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A Day in the Life of a Hedgehog Madeline Jenkins

Hedgehogs are nocturnal but what if we could see them in the day. We could see their daily needs and what they encounter. Perhaps we could learn more in the light of day.

I live here in this garden. But I’m not confined to this area, I travel some distance.

I’m helpful to have around. I will happily gobble up the slugs and snails in your garden.

An enclosed garden can get in the way of our plans. We have many barriers to contend with such as roads and rivers.

We sometimes attempt to climb. But our bodies are not really designed for this task.

I am not territorial. But prefer my own company.

This fooled the dog. It tried pushing me along with its nose but my sharp spines hurt it.

A small leap, and into the next garden I travel.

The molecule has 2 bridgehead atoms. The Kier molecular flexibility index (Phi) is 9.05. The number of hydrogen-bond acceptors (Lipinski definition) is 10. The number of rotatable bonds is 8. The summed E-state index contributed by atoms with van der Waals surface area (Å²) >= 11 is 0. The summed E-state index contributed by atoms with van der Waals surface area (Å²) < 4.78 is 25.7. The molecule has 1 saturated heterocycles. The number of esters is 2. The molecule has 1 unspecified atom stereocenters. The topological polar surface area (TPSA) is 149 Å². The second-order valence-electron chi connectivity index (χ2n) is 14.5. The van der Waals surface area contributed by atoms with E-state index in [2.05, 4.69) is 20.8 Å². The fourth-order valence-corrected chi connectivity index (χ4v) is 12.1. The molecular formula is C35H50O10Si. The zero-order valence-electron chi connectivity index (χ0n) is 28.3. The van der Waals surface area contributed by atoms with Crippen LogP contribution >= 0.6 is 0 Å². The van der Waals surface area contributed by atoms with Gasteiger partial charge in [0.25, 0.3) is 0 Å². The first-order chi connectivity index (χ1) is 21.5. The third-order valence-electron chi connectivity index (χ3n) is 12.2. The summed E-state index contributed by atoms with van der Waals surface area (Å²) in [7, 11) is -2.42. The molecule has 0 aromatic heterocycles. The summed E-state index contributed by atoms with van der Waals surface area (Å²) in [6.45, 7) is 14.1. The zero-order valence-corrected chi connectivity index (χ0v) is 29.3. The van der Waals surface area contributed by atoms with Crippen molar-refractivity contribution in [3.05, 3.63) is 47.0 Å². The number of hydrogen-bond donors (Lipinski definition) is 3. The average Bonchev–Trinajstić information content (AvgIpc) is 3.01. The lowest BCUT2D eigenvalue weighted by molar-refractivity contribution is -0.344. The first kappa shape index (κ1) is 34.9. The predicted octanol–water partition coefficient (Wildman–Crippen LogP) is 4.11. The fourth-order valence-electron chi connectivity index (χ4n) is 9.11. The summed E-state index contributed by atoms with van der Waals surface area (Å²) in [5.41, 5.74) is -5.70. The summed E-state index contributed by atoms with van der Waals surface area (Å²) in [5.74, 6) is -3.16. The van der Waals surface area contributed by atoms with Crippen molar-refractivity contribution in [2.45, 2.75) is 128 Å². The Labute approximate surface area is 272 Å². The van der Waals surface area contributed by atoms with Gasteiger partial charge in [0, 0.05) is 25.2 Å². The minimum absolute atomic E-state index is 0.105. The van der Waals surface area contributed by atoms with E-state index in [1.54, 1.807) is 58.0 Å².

The world outside the nest. The hogs have much to learn and discover.

Often the gaps are too small for us adults to fit through. We have to find another route.

The young hogs cannot leave the nest for a long time. And so they are left in the nest to shelter.

We can travel through small gaps. As we flatten our body’s and stretch under.

We have many predators. We use our senses to carefully decide on a new route.

I gobbled up the sweet contents. But when finished I found my spines were wedged inside. I luckily managed to wriggle free.

Be tidy in the garden. We can easily get trapped and hurt.

If you find one of my friends who look on the skinny side, please try to fatten him or her up by hibernation time. Which starts in November.

Hedgehog Street is a new collaboration between the British Hedgehog Preservation Society and The Mammal Society, funded by the BBC Wildlife Fund and PTES. The project aims to link up hedgehog-friendly habitats in urban environments to help them find food and shelter. It involves the collaboration of communities along the same road to help link up their gardens.

first draft of hedgehog book  

work in progress

first draft of hedgehog book  

work in progress